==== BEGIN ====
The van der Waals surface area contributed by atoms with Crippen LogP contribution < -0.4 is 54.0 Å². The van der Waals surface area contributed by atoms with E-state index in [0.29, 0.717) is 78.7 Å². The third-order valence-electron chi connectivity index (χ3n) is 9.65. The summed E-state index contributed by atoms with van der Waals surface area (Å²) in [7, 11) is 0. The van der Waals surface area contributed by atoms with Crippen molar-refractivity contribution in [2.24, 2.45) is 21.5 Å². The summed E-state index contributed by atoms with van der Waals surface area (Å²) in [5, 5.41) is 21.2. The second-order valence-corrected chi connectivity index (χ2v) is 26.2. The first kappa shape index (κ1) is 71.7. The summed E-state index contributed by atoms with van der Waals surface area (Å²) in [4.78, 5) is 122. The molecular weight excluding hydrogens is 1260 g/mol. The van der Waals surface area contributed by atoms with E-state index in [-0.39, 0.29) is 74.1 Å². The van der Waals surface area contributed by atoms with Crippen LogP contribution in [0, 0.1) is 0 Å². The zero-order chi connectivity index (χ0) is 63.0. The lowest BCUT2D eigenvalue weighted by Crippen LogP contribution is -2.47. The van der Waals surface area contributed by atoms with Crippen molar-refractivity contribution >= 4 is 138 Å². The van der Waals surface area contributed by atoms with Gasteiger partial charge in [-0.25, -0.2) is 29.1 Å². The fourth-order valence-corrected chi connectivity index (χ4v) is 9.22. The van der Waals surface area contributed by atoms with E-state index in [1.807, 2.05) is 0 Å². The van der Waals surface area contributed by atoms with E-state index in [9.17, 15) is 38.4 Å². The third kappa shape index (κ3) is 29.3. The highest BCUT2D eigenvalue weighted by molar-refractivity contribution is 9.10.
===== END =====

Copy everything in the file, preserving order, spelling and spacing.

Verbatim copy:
The van der Waals surface area contributed by atoms with Crippen LogP contribution < -0.4 is 54.0 Å². The van der Waals surface area contributed by atoms with E-state index in [0.29, 0.717) is 78.7 Å². The third-order valence-electron chi connectivity index (χ3n) is 9.65. The summed E-state index contributed by atoms with van der Waals surface area (Å²) in [7, 11) is 0. The van der Waals surface area contributed by atoms with Crippen molar-refractivity contribution in [2.24, 2.45) is 21.5 Å². The summed E-state index contributed by atoms with van der Waals surface area (Å²) in [5, 5.41) is 21.2. The second-order valence-corrected chi connectivity index (χ2v) is 26.2. The first kappa shape index (κ1) is 71.7. The summed E-state index contributed by atoms with van der Waals surface area (Å²) in [4.78, 5) is 122. The molecular weight excluding hydrogens is 1260 g/mol. The van der Waals surface area contributed by atoms with E-state index in [-0.39, 0.29) is 74.1 Å². The van der Waals surface area contributed by atoms with Crippen LogP contribution in [0, 0.1) is 0 Å². The zero-order chi connectivity index (χ0) is 63.0. The lowest BCUT2D eigenvalue weighted by Crippen LogP contribution is -2.47. The van der Waals surface area contributed by atoms with Crippen molar-refractivity contribution >= 4 is 138 Å². The van der Waals surface area contributed by atoms with Gasteiger partial charge in [-0.25, -0.2) is 29.1 Å². The fourth-order valence-corrected chi connectivity index (χ4v) is 9.22. The van der Waals surface area contributed by atoms with E-state index in [1.807, 2.05) is 0 Å². The van der Waals surface area contributed by atoms with E-state index in [9.17, 15) is 38.4 Å². The third kappa shape index (κ3) is 29.3. The highest BCUT2D eigenvalue weighted by molar-refractivity contribution is 9.10.